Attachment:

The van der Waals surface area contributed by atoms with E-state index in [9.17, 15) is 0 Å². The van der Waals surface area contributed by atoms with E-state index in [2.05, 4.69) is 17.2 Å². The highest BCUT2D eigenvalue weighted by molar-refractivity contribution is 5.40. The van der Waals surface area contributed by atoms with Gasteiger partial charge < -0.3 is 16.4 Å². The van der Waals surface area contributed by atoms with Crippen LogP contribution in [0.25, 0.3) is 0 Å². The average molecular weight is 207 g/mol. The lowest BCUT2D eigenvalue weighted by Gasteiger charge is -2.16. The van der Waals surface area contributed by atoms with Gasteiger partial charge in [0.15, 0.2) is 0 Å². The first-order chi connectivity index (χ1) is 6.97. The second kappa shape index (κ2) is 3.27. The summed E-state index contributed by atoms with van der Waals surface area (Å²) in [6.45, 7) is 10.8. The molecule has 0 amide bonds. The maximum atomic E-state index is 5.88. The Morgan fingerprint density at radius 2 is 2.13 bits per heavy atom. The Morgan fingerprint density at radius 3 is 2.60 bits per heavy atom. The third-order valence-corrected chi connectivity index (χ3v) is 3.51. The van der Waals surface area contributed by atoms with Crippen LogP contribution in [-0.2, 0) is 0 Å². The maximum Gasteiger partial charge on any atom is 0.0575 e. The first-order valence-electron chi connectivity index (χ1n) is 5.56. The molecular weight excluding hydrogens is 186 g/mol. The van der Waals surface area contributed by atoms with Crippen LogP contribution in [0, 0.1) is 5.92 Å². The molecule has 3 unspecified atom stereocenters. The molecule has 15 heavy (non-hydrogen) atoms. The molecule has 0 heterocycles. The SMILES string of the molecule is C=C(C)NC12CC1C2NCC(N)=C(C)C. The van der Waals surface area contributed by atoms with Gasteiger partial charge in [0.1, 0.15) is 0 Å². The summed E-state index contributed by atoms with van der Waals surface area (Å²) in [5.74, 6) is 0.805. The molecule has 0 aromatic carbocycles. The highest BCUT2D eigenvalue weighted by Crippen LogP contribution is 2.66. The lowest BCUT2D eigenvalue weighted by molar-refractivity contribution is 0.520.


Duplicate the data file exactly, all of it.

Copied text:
The van der Waals surface area contributed by atoms with E-state index in [9.17, 15) is 0 Å². The van der Waals surface area contributed by atoms with E-state index in [2.05, 4.69) is 17.2 Å². The highest BCUT2D eigenvalue weighted by molar-refractivity contribution is 5.40. The van der Waals surface area contributed by atoms with Gasteiger partial charge < -0.3 is 16.4 Å². The van der Waals surface area contributed by atoms with Crippen LogP contribution in [0.25, 0.3) is 0 Å². The average molecular weight is 207 g/mol. The lowest BCUT2D eigenvalue weighted by Gasteiger charge is -2.16. The van der Waals surface area contributed by atoms with Gasteiger partial charge in [0.15, 0.2) is 0 Å². The first-order chi connectivity index (χ1) is 6.97. The second kappa shape index (κ2) is 3.27. The summed E-state index contributed by atoms with van der Waals surface area (Å²) in [6.45, 7) is 10.8. The molecule has 0 amide bonds. The maximum atomic E-state index is 5.88. The Morgan fingerprint density at radius 2 is 2.13 bits per heavy atom. The Morgan fingerprint density at radius 3 is 2.60 bits per heavy atom. The third-order valence-corrected chi connectivity index (χ3v) is 3.51. The van der Waals surface area contributed by atoms with Crippen LogP contribution in [-0.2, 0) is 0 Å². The maximum Gasteiger partial charge on any atom is 0.0575 e. The first-order valence-electron chi connectivity index (χ1n) is 5.56. The molecular weight excluding hydrogens is 186 g/mol. The van der Waals surface area contributed by atoms with Crippen LogP contribution in [0, 0.1) is 5.92 Å². The molecule has 3 unspecified atom stereocenters. The molecule has 15 heavy (non-hydrogen) atoms. The molecule has 0 heterocycles. The SMILES string of the molecule is C=C(C)NC12CC1C2NCC(N)=C(C)C. The van der Waals surface area contributed by atoms with Gasteiger partial charge in [0.1, 0.15) is 0 Å². The summed E-state index contributed by atoms with van der Waals surface area (Å²) in [5.74, 6) is 0.805. The molecule has 0 aromatic carbocycles. The highest BCUT2D eigenvalue weighted by Crippen LogP contribution is 2.66. The lowest BCUT2D eigenvalue weighted by molar-refractivity contribution is 0.520.